Go to Beap > Envelope > ADSR and double click to add a
Beap ADSR envelope device. This is a basic ADSR envelope. Feel free to experiment with other envelope types.
The left output of the sequencer is labeled CV. This is short for control voltage, and represents a signal that can be used to control and modulate other control voltage devices. Connect the CV output of the gate to the CV 1 input of the oscillator.
The right output of the sequencer is labeled gate. The gate signal indicates whenever a new step in the sequencer is played back. This gate signal can be used as a source to drive other objects (usually related to time / rhythm in some way) from the sequencer. Connect the gate output of the sequencer to the gate input of the ADSR. Every time a new step is played back from the sequencer, the gate output will now trigger a new ADSR envelope signal. Connect the signal output of the ADSR to the CV3 input of the ladder filter.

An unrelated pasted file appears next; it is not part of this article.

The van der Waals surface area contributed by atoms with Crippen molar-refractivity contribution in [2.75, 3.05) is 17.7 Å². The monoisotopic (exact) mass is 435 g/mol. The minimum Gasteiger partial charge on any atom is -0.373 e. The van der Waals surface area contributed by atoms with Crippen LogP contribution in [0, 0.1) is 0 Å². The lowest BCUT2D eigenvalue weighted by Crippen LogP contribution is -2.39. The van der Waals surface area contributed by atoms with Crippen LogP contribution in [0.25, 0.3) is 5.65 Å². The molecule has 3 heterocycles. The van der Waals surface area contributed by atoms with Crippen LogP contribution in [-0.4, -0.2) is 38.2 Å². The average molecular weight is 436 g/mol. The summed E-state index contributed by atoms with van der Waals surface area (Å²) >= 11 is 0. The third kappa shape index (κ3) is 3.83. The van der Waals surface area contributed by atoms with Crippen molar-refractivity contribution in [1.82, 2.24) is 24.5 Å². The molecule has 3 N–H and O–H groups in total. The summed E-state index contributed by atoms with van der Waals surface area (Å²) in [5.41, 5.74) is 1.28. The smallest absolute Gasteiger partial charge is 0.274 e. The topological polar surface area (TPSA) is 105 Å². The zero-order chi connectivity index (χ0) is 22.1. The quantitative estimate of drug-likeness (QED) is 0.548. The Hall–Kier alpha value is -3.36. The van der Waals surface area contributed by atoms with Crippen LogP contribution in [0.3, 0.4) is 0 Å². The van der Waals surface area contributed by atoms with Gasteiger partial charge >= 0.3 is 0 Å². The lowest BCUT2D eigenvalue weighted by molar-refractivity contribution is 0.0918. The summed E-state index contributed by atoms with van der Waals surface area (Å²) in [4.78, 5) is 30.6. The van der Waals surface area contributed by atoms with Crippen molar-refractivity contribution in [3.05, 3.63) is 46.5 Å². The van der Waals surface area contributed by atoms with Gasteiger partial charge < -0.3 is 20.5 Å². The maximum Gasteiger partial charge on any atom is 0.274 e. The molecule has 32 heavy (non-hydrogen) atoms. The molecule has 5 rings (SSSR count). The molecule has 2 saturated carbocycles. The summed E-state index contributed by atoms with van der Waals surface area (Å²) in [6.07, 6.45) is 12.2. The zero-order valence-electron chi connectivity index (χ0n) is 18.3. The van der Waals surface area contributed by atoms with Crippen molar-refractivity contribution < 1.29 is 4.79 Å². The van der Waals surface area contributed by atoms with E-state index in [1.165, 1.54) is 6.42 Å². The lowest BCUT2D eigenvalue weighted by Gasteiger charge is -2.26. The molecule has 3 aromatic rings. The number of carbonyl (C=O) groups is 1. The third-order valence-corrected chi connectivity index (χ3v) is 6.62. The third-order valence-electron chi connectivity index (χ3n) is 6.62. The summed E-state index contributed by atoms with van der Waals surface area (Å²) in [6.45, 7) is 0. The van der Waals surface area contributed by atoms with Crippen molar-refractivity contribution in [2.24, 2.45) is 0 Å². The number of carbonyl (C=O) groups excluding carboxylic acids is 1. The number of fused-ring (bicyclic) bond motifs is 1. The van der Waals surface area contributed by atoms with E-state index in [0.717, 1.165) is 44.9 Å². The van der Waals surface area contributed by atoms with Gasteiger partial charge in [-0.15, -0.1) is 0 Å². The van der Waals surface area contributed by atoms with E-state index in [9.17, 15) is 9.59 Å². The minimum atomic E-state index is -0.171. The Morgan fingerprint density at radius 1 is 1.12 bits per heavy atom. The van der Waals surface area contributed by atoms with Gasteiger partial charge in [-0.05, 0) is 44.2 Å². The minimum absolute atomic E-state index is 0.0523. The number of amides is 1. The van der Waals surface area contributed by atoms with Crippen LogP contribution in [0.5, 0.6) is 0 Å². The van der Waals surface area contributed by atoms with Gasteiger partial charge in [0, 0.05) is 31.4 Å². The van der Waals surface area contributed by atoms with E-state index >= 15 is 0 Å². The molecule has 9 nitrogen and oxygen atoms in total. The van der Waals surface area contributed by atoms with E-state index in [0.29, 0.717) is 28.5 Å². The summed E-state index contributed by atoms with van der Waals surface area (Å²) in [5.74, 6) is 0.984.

Go to Beap > LFO > CV LFO and double click to add a
Beap CV LFO device. This is a basic control voltage low frequency oscillator.
Connect the signal outlet of the CV LFO to the CV 1 input of the ladder. The ladder filter is now being controlled by the ADSR as well as the LFO, assuming that the percentages for CV1 and CV3 are set above 0% in the ladder filter device.
Save your main patch, and close it.
Return to Live, and the changes made to the Max audio effect device will be reflected.